Endovascular showdown: CX 2024 sets the stage for BASIL-3 first-time data presentations

The BASIL triallists at CX 2023

At the Charing Cross (CX) Symposium 2024 (23–25 April, London, UK), Andrew Bradbury (University of Birmingham, Birmingham, UK) and the BASIL-3 team of triallists will address the pressing question of which endovascular strategy wins in the disputed femoropopliteal segment. The investigators will be presenting—for the very first time—the results of this long-awaited, only completed, fully publicly funded randomised controlled trial (RCT) in the space.

The BASIL-3 team will reveal clinical and cost-effectiveness data comparing three alternative femoropopliteal endovascular revascularisation strategies—plain balloon angioplasty with or without bail-out bare metal stent, drug-coated balloon with or without bail-out bare metal stent, and drug-eluting stent— for the management of severe limb ischaemia (chronic limb-threatening ischaemia [CLTI]).

“They’re actually very different technologies,” Bradbury points out to Vascular News ahead of CX 2024. “So, when we set up BASIL-3, we thought it was very important to have a three-arm trial so that we could compare these three different endovascular strategies. And, we’ve been able to do that; we’ve recruited to target, observed more than the required number of primary endpoints and that gives us at least 90% power. We have very complete, virtually 100%, follow-up data on the primary outcome, which is amputation-free survival. So, we think they’re good-quality data.”

“It’s a very controversial area,” Bradbury opines, making the BASIL-3 first-time data presentations an apt centrepiece for this year’s controversies-focused meeting.

“Although these drug devices have been in practice for probably 15 years now and certainly the last 10 years, it’s been a rocky road for them,” Bradbury explains, citing the paclitaxel mortality debate sparked by the 2018 meta-analysis from Katsanos et al as some important context to the trial. The publication directly affected the progress of BASIL-3, halting proceedings for many months.

“There were concerns around what appeared to be excess mortality across a wide range of industry-funded trials at two and five years, and it’s taken a long-time to resolve that,” Bradbury remarks, providing a brief summary of the six-year saga that a separate session at CX 2024 will address in detail. He references recent reversals of paclitaxel safety warnings by both the US Food and Drug Administration (FDA) and subsequently the UK Medicines and Healthcare products Regulatory Agency (MHRA) that have, “to a great extent”, put any concerns “in the rearview mirror”.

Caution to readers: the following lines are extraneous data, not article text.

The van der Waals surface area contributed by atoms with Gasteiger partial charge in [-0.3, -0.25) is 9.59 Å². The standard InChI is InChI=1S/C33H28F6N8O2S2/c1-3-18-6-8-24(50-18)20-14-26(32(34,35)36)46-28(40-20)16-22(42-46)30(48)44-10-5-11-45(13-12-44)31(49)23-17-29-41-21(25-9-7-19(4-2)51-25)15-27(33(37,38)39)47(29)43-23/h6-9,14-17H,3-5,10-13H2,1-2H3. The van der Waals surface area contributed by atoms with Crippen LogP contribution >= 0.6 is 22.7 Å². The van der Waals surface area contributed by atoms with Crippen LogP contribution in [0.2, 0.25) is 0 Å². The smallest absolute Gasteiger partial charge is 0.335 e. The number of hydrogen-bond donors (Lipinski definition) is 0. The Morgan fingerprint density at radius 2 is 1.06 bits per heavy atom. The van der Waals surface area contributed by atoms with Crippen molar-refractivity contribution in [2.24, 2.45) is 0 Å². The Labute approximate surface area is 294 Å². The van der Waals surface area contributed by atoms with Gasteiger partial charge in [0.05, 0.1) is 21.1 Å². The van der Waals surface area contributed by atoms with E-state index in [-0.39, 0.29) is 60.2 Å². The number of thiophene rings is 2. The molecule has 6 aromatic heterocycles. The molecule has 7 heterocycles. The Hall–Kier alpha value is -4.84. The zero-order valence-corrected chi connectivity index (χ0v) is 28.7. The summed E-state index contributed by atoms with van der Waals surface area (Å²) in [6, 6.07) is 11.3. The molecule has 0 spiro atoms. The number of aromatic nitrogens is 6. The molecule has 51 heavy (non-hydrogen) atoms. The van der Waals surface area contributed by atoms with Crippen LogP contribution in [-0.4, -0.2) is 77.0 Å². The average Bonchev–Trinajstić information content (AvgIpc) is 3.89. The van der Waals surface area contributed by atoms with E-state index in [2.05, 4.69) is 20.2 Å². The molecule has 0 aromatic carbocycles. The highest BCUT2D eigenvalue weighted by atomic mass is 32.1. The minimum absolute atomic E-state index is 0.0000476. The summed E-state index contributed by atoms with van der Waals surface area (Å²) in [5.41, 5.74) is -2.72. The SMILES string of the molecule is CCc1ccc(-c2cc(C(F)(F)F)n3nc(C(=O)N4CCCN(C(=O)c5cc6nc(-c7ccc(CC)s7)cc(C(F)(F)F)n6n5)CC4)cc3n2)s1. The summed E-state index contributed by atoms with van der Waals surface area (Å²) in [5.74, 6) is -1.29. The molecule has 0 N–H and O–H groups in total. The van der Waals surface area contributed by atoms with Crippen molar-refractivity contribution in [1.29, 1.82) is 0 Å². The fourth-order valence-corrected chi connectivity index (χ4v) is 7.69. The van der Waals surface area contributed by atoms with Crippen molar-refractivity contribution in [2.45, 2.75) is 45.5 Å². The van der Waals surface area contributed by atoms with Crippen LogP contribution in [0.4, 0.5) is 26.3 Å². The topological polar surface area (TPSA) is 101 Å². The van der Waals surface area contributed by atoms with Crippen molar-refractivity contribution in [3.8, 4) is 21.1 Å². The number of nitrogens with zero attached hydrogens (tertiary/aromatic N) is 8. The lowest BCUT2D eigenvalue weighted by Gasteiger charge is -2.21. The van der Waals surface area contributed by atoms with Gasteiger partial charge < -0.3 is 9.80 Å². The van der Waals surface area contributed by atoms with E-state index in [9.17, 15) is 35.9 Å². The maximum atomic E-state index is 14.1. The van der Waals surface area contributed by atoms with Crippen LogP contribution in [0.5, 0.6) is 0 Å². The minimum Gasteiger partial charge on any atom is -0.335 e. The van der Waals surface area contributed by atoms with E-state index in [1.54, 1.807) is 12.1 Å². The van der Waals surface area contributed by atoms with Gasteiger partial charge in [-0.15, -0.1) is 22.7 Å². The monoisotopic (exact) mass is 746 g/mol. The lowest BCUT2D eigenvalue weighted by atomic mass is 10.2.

Some of the data being presented at CX 2024 will illuminate the cost effectiveness of the three strategies being compared. Bradbury underlines the “very complicated” nature of health economics and details what the investigators have looked for in BASIL-3. “There’s a close relationship between number of days spent in hospital an overall cost,” he says. “So, if you have a procedure that’s more expensive but reduces the length of the index admission and also subsequent readmissions—because a lot of these patients come back into hospital—that saving, in days in hospital and further interventions, could easily wipe out even quite a large excess of increased cost from the procedure, which in this case being three endovascular strategies would be the device costs.”

Bradbury also considers the global landscape of endovascular care. He underlines variation and unpredictability in endovascular practice across the world, highlighting a need for concrete data in the field.

“Sometimes what you hear at meetings is not really what happens day to day in various vascular centres,” Bradbury points out. The BEST-CLI study, for example, published in the New England Journal of Medicine in 2022, showed a benefit of vein bypass over endovascular in cohort one. “But if you look at the data,” he says, “only half of the patients who were put into the endovascular group actually received a drug device.” This, Bradbury points out, is much lower than might be expected for USA-based practice.

In BASIL-2, on the other hand, which was presented at CX 2023 and simultaneously published in The Lancet, around a third of the patients in the endovascular group had a drug device. “That’s higher than I expected,” he comments.

“It’s really interesting to look at what is custom and practice at the moment in different countries and I think it’s quite difficult to know what that it,” Bradbury highlights.

New data set to aid endovascular decision making

“We think you’ll find the data that we present on clinical effectiveness and also cost-effectiveness very interesting, whatever your views at the moment on the role of these drug devices in the management of CLTI,” Bradbury remarks of the forthcoming presentations. “We very much hope that these new Level 1 data will be of great interest to the Charing Cross audience and help people make decisions in their everyday practice.”

The BASIL-3 podium first is set to take place at 16:10 on Tuesday 23 April as part of the peripheral arterial controversies programme’s inaugural Roger M Greenhalgh late-breaking trials session.


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